Too, the old standard behaviors of reflex action, mimicry, habits, routines, prejudice, orthodoxy, rote learning, trial and error, and other energy-efficient shortcuts in lieu of full consciousness remained as viable alternatives.

But consciousness allowed memory to be linked to a review of alternative possibilities, prioritized according to a choice of criteria, and judgment concerning which choice made the best fit to the current situation.

So did consciousness serve to build on a Paleolithic genome to make it fit to serve in a modern world to which our ancestors never had to adapt.

Consciousness itself is a neurological response to a discrepancy between conflicting aspects of perception. It pointedly draws attention and awareness to unsettling aspects of experience, whether good or bad. When consciousness is focused on a particular problem, all else falls away as irrelevant. The ability to concentrate on a particular issue is the essence of consciousness.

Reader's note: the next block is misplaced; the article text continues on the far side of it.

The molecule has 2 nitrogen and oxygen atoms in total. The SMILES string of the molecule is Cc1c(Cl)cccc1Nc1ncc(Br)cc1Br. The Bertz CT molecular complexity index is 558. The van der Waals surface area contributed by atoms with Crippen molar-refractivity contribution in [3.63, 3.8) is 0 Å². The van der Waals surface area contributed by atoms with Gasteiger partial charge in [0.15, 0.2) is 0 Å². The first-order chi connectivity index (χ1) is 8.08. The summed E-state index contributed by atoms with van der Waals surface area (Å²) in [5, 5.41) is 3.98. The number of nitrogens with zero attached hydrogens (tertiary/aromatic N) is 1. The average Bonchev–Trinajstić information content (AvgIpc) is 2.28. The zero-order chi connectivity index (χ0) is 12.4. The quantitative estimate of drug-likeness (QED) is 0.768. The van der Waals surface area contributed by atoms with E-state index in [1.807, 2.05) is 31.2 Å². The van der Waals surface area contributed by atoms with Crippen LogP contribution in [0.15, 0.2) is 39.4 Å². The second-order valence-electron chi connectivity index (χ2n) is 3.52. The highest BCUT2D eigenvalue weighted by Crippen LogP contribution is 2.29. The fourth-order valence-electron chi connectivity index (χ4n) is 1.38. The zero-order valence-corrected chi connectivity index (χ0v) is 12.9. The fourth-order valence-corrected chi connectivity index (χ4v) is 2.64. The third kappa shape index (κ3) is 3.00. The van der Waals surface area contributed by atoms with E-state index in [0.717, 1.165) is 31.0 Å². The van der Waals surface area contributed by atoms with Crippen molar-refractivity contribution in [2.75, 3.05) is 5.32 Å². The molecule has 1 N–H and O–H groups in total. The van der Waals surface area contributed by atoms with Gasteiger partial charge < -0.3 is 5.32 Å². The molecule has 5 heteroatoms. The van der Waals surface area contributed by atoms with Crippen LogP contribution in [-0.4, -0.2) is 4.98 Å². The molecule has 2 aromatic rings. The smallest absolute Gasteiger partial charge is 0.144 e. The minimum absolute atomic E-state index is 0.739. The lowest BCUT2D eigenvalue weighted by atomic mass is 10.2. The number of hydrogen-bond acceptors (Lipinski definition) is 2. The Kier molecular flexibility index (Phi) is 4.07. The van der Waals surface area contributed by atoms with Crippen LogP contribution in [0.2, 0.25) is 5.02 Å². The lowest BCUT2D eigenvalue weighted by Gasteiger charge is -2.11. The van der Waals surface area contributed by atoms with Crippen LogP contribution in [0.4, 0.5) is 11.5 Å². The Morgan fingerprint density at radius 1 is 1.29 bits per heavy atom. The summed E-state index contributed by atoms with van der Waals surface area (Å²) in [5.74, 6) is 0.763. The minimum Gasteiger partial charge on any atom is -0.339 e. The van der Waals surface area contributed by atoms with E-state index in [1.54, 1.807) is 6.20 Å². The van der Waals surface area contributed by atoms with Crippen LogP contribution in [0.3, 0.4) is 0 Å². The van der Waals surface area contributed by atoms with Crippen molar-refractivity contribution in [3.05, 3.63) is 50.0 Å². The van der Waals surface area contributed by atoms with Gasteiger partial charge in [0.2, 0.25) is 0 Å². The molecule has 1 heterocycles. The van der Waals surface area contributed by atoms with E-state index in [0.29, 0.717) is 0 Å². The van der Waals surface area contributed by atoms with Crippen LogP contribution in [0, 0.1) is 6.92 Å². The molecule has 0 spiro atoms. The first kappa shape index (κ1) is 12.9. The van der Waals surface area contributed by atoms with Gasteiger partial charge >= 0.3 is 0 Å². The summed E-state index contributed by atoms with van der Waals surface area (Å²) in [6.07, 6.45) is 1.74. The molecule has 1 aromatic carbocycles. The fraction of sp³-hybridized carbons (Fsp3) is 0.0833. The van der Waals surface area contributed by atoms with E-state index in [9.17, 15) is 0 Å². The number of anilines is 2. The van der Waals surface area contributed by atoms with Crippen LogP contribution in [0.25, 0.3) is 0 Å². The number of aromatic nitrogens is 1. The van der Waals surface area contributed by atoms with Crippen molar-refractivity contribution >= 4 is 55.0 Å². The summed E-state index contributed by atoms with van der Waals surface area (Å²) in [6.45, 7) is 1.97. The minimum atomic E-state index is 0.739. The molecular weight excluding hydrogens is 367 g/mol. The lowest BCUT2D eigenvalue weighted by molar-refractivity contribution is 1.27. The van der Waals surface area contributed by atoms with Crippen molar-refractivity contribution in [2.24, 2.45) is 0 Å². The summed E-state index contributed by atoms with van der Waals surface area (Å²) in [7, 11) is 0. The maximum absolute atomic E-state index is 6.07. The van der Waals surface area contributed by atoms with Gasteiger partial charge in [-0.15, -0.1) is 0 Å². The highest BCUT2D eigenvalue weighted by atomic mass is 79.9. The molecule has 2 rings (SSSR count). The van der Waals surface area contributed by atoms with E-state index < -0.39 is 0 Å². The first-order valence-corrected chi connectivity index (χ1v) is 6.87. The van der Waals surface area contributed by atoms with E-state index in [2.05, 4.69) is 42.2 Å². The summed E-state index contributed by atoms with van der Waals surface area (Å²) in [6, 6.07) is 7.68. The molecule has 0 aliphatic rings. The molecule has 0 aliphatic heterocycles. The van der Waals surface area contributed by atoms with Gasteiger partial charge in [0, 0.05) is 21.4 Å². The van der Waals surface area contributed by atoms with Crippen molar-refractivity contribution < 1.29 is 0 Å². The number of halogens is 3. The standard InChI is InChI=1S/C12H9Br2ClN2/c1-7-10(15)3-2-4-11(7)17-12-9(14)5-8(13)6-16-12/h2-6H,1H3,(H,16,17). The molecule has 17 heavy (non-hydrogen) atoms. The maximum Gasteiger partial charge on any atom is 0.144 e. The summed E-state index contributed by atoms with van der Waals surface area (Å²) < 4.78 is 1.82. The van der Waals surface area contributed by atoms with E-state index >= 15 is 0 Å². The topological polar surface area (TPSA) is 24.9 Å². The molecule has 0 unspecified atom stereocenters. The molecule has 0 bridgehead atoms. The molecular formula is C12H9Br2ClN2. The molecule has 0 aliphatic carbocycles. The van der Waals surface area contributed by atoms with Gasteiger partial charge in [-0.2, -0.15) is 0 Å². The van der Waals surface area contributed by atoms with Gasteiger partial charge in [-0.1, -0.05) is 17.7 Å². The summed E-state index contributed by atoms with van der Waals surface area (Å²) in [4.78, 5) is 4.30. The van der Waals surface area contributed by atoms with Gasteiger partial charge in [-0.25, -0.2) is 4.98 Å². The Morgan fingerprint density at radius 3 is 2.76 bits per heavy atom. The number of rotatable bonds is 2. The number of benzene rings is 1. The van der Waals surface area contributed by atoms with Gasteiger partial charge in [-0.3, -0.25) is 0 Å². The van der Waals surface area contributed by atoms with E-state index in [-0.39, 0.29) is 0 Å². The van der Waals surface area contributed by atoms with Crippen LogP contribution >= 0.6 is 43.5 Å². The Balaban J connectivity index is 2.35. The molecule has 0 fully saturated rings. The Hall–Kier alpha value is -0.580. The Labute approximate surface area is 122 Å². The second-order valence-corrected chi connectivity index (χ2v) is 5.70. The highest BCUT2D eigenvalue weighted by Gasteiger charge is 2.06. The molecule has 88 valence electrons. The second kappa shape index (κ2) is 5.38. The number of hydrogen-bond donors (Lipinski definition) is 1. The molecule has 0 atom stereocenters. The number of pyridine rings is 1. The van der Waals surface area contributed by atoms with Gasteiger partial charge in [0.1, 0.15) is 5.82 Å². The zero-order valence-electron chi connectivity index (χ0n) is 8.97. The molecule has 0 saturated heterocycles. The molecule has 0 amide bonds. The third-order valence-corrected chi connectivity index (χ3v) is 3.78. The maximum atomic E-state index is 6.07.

By applying our neural resources to one situation at a time, consciousness makes our awareness both efficient and coherent, screening out all that is irrelevant to its current focus. This ability to rate situations on a scale of importance at the moment is one of our greatest assets in getting through the day one moment at a time.

At the core of consciousness is our situated intelligence that organizes a given situation in terms of the elements or dimensions that make it up. That core of situated intelligence is what we experience as the self, which changes from one situation to another as suits the occasion.

The dimensions of consciousness that might contribute to a particular situation include: memory, sensory impressions, feelings, motivation, values, imagination, understanding, life force (or energy level), humor, temperament, goals, skills, relationships, and many other factors that collectively constitute our minds.